DW: Water scarcity is a global issue. How does it affect countries in southern Africa?
Chilufya Chileshe: It is predicted that by 2050, 5 billion people will live in areas where they will face water shortages for at least one month a year. Currently, for 844 million people in the world face the reality of not having access to clean water all year around.
Throughout southern Africa the water security issue is increasingly severe. For example, in Mozambique 14.8 million people are without water and over 2,500 children under five die every year from diarrhoeal diseases.
Globally, 60 percent of the world are living under water stress and this is set to increase, especially in southern Africa over the next few decades, partially because of the severe weather brought by climate change, but also because of lifestyle changes, with more people moving to cities, great industrial pollution, demands from agriculture, and people simply using more water.
Do people underestimate the impact of water issues on communities?
Unfortunately, in the absence of crisis, the centrality of water in improving quality of life, ending poverty, and improving health and education outcomes gets overlooked. Governments and communities often relegate water to the bottom of their priority list.
It often takes a crisis, such as we have seen in southern Africa in the past months — looming water shortages in Cape Town and Maputo, cholera outbreaks in Lusaka, Harare and Lilongwe, and the plague in Madagascar — to firmly remind people that water has a great impact on our lives. We need to ensure we constantly plan for, and ensure, equitable access to safe water.
Which social groups are hit hardest?
This depends on the country. However, what we see is that women and girls, who are often caregivers and managers of households, tend to be affected the most.
The long hours they have to walk to collect water has been documented as an economic waste of resources. Women will spend the equivalent of two and half months a year just to get the minimum amount of water to stay healthy. Women also need water for more reasons than men, such in the management of menstruation.
Rural communities are particularly affected where reliable access to safe water is scarce. People are forced to live their lives around the need to find water. They may be forced to drink unsafe water, which puts their health at risk, in turn [affecting] whether they are able to work, care for their families and earn a living.
What are the main drivers of water stress in southern Africa?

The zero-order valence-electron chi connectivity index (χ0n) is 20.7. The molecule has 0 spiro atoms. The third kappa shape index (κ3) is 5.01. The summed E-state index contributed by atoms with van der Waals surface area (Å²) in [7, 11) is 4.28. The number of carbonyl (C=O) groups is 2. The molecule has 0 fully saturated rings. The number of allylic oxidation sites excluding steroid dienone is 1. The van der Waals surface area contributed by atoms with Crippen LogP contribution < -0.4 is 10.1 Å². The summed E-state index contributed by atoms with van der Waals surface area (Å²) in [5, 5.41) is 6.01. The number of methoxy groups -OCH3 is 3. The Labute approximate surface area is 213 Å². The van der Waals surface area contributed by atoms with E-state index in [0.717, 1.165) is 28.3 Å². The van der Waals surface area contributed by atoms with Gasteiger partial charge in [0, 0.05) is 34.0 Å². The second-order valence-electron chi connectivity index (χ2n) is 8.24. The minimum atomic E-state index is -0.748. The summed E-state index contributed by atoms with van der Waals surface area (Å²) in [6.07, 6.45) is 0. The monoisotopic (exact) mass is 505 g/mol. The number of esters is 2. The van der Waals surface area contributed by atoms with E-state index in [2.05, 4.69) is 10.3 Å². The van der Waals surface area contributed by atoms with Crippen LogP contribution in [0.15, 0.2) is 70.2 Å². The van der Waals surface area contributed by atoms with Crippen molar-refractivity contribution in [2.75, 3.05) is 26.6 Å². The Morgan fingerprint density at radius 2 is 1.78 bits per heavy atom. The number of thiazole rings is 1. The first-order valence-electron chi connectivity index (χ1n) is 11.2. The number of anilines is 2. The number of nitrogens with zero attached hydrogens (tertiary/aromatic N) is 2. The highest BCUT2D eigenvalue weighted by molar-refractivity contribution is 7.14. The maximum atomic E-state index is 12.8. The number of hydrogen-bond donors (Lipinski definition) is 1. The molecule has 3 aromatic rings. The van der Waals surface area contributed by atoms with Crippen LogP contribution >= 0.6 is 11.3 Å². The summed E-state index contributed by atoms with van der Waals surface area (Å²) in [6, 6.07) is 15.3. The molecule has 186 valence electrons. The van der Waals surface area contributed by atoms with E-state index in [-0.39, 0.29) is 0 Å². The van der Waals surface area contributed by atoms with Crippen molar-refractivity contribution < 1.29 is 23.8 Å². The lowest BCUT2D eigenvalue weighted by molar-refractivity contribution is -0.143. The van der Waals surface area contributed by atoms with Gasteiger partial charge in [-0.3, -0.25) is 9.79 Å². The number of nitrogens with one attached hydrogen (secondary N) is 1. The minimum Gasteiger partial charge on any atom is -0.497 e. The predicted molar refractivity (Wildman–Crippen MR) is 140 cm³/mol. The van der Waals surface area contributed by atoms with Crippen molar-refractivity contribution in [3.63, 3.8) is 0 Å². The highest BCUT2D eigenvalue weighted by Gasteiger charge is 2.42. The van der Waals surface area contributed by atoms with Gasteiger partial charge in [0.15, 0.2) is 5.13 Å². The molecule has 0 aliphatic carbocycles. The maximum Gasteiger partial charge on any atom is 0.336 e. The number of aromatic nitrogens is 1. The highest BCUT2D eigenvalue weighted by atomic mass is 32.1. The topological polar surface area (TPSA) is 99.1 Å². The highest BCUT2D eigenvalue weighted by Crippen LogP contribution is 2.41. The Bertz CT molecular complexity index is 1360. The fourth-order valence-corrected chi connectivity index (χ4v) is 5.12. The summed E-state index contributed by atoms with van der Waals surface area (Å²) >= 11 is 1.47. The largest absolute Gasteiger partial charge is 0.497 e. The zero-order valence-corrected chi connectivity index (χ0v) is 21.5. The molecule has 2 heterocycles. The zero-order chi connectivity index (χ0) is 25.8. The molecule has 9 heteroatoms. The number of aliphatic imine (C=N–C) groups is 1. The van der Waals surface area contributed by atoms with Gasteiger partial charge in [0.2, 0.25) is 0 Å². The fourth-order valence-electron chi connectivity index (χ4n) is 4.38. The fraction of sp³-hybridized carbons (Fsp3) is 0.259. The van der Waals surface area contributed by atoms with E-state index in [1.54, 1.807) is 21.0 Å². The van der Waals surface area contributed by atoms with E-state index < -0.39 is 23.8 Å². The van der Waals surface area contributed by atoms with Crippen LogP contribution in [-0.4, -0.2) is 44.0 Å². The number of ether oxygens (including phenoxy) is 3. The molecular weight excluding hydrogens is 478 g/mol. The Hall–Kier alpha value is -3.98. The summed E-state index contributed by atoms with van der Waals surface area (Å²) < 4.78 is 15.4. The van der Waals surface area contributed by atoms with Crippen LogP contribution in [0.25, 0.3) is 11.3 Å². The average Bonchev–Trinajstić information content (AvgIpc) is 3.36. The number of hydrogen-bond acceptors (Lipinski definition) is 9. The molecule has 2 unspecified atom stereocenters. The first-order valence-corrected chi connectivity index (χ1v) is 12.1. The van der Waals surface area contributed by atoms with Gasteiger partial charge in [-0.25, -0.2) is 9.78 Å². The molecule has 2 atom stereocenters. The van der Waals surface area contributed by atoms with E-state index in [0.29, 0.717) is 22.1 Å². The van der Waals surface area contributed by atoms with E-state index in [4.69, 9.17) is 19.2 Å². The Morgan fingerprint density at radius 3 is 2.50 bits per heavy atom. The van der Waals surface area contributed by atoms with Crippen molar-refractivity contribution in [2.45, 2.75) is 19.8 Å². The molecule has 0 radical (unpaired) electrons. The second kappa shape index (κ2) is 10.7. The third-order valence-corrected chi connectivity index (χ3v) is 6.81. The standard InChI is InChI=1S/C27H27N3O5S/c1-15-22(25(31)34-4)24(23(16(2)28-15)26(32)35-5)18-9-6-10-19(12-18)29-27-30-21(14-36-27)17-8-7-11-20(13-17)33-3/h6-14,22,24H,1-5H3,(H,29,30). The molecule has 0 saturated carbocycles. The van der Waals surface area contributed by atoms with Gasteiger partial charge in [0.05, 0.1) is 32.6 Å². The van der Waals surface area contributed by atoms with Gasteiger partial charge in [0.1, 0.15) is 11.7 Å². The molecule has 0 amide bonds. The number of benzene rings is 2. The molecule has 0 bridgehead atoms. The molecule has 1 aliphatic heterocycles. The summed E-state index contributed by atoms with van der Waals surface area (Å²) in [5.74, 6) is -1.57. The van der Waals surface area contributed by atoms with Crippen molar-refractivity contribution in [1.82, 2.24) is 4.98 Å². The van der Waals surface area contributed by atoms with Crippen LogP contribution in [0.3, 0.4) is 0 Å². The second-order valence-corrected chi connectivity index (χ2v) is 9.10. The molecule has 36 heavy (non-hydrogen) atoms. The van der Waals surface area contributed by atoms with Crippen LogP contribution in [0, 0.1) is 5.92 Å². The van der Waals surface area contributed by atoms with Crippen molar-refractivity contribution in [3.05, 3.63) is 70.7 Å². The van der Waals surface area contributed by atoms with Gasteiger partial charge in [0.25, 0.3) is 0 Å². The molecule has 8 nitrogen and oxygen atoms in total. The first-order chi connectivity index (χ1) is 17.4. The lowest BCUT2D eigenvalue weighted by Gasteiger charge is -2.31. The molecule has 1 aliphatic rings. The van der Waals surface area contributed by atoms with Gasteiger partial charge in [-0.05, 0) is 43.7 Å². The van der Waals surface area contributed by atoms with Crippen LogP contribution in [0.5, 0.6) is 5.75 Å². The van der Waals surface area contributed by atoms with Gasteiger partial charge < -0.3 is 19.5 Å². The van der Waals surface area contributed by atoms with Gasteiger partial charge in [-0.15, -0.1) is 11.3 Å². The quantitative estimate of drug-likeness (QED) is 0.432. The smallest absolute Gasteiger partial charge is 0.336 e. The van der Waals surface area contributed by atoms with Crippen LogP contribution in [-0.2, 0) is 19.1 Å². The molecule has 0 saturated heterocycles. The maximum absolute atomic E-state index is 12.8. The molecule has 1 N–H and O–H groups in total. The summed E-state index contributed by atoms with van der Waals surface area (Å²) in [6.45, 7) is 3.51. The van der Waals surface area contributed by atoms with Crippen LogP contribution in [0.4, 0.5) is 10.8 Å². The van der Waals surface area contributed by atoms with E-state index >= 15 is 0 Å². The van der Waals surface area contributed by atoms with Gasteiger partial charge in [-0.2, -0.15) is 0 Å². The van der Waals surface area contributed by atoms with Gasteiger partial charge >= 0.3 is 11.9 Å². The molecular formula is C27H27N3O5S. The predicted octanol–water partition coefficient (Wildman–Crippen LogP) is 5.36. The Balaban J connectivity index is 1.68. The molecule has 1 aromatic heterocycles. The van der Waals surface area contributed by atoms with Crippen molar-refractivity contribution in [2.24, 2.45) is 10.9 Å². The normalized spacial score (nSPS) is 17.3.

Poor planning and management of water resources, climate variability and inadequate investment in the search for solutions are the main drivers. In some instances, increasing inequality means that some have access to water at levels that disadvantage poorer communities.
How much collaboration is there in finding solutions?
In southern Africa, WaterAid is working closely with governments and decision-making bodies to support moves to increase access to good quality water, sanitation and hygiene. We are also working with communities to build resilience to water stress and climate change. For example, earlier this year WaterAid supported the government of Mozambique as it tackled the regional drought.
Overall, collaboration is happening but could be intensified, particularly with the private sector.
What is the most challenging aspect of your work?
The competition for development financing is tough in developing countries. Poverty, inadequate economic growth, corruption and wastage of resources are also challenges. It also often means that the progress we are able to influence by way of policy reform does not result in implementation. This is a frustration we are constantly trying to overcome.
With climate change set to intensify water problems, is it possible to feel optimistic about the future?
Climate change is indeed making water sources increasingly unreliable as flooding contaminates previously drinkable water.
The problem is often not a physical lack of water: Some places have significant groundwater reserves thanks to abundant rainfall. However, thirsty communities cannot get sufficient clean water because of a lack of investment in the infrastructure needed to deliver a reliable supply, indicating a possible lack of political prioritization.
Resilience, sustainability and adaptability are key. My optimism lies in the fact that these aspects are within human control and we continue the fight because we believe governments can do the right thing.
Chilufya Chileshe is WaterAid's regional advocacy manager for southern Africa. This interview was conducted by Holly Young. It has been edited for length and clarity.